[Python-ideas] Revised**12 PEP on Yield-From

Jacob Holm jh at improva.dk
Sun Apr 19 15:46:28 CEST 2009

Greg Ewing wrote:
> Draft 13 of the PEP.
> Adjusted the expansion so as not to suggest that
> a throw or close attribute with the value None
> should be treated as a missing method.

A few more details about the expansion.

First a minor nit.  There is no need to use getattr if the name is 
constant and you are going to catch AttributeError anyway.  Just use 
_i.close and _i.throw.

Next a more serious issue.  The current use of *sys.exc_info() in the 
throw handling is actually wrong.  Getting the "throw" attribute may run 
arbitrary python code which could easily replace the exception.

We should probably add

   _x = sys.exc_info()

as the first line in the "except BaseException as _e" block, and change

   _y = _m(*sys.exc_info())


   _y = _m(*_x)

Alternatively, we could get the signature of throw() fixed so that it 
matches the "raise" statement again.  Then we can drop the use of 
sys.exc_info(), and just use:

   _y = _m(_e)

But that is probably out of scope for this PEP.

Other than that, I think the expansion matches what we have agreed on.

FWIW I still consider an expansion using functools.partial to be more 
readable because it centralizes the StopIteration handling and reduces 
the code nesting.  Here is an updated version of such an expansion that 
is semantically equivalent to the PEP rev 13 + my suggested fix for the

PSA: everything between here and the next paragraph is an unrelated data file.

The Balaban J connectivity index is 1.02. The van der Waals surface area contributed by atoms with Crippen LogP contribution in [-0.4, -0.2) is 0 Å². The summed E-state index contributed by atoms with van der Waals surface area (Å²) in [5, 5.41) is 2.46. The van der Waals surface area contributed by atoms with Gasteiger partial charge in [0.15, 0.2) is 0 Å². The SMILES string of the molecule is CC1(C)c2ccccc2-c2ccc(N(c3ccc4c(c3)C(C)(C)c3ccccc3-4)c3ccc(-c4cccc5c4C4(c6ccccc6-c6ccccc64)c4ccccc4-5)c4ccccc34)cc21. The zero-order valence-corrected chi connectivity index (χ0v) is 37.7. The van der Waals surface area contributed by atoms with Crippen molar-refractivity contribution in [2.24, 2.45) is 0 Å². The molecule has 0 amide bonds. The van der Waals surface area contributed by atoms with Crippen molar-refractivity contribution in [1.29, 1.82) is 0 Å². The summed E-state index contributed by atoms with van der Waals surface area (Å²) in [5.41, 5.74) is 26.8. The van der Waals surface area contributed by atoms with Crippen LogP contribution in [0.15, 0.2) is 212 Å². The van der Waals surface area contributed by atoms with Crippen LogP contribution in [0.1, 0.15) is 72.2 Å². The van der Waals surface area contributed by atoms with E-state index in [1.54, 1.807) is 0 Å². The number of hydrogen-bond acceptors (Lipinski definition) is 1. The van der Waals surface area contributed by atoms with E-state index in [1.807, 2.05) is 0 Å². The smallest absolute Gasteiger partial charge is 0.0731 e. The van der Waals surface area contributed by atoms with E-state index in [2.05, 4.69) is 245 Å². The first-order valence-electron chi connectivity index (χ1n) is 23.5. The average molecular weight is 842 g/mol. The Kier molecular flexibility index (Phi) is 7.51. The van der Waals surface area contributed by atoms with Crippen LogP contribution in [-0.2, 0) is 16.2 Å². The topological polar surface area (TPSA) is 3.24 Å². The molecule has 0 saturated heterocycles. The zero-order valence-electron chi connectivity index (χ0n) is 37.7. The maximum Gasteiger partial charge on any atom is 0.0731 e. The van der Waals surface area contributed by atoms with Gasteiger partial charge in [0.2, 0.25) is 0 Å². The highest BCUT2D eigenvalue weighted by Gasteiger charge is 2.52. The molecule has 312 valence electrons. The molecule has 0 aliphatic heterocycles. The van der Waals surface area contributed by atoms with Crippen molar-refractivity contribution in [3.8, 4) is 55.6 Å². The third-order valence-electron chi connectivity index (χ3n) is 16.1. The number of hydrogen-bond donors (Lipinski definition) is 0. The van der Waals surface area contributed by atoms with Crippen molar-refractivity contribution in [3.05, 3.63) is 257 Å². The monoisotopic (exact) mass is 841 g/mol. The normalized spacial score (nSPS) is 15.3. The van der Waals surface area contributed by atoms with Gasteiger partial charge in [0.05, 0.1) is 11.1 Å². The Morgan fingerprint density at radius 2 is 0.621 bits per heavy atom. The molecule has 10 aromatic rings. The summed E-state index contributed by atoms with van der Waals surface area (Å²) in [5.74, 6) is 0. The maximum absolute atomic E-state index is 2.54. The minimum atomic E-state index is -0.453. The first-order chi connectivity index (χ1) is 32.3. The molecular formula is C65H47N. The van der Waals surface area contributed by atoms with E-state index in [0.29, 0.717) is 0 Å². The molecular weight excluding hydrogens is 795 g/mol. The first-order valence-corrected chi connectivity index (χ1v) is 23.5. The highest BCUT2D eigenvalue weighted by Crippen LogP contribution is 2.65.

sys.exc_info() issue:

     _i = iter(EXPR)
     _p = functools.partial(next, _i)
     while 1:
             _y = _p()
         except StopIteration as _e:
             _r = _e.value
             _s = yield _y
         except GeneratorExit as _e:
                 _m = _i.close
             except AttributeError:
             raise _e
         except BaseException as _e:
             _x = sys.exc_info()
                 _m = _i.throw
             except AttributeError:
                 raise _e
             _p = functools.partial(_m, *_x)
             if _s is None:
                 _p = functools.partial(next, _i)
                 _p = functools.partial(_i.send, _s)
     RESULT = _r

If you don't like it, fine.  Since it is only a presentation detail, I 
won't push for it.  I *would* like to hear your reasoning, but will 
accept whatever conclusion you come to, I think :)

Anyway, it looks to me like we are almost done.  What are the chances of 
getting this into 3.1 and 2.7?

Hopefully-soon-using-yield-from-for-real-ly yours
- Jacob

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